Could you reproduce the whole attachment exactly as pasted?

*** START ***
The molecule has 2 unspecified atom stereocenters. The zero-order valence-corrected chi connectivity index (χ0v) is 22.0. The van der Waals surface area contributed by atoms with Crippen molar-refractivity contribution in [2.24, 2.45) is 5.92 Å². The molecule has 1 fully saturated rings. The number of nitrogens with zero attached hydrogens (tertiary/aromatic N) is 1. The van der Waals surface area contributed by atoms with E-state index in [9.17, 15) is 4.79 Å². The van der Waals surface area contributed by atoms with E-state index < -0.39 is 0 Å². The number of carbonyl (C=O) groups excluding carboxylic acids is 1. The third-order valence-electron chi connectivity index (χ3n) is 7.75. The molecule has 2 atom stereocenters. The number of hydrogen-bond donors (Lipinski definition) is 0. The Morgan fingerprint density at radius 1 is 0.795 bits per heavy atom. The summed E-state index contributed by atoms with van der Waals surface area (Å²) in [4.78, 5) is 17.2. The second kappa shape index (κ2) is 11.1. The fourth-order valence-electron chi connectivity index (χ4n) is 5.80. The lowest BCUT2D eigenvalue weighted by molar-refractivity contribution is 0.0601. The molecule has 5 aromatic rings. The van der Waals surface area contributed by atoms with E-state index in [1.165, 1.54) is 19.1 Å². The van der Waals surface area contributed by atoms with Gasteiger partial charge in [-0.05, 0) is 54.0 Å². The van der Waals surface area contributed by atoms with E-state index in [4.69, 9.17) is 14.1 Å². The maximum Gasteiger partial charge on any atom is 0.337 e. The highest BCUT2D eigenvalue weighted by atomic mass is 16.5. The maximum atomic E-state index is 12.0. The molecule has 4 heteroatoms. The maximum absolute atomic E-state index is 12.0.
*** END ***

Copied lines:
The molecule has 2 unspecified atom stereocenters. The zero-order valence-corrected chi connectivity index (χ0v) is 22.0. The van der Waals surface area contributed by atoms with Crippen molar-refractivity contribution in [2.24, 2.45) is 5.92 Å². The molecule has 1 fully saturated rings. The number of nitrogens with zero attached hydrogens (tertiary/aromatic N) is 1. The van der Waals surface area contributed by atoms with E-state index in [9.17, 15) is 4.79 Å². The van der Waals surface area contributed by atoms with E-state index < -0.39 is 0 Å². The number of carbonyl (C=O) groups excluding carboxylic acids is 1. The third-order valence-electron chi connectivity index (χ3n) is 7.75. The molecule has 2 atom stereocenters. The number of hydrogen-bond donors (Lipinski definition) is 0. The Morgan fingerprint density at radius 1 is 0.795 bits per heavy atom. The summed E-state index contributed by atoms with van der Waals surface area (Å²) in [4.78, 5) is 17.2. The second kappa shape index (κ2) is 11.1. The fourth-order valence-electron chi connectivity index (χ4n) is 5.80. The lowest BCUT2D eigenvalue weighted by molar-refractivity contribution is 0.0601. The molecule has 5 aromatic rings. The van der Waals surface area contributed by atoms with E-state index in [1.165, 1.54) is 19.1 Å². The van der Waals surface area contributed by atoms with Gasteiger partial charge in [-0.05, 0) is 54.0 Å². The van der Waals surface area contributed by atoms with E-state index in [4.69, 9.17) is 14.1 Å². The maximum Gasteiger partial charge on any atom is 0.337 e. The highest BCUT2D eigenvalue weighted by atomic mass is 16.5. The maximum atomic E-state index is 12.0. The molecule has 4 heteroatoms. The maximum absolute atomic E-state index is 12.0.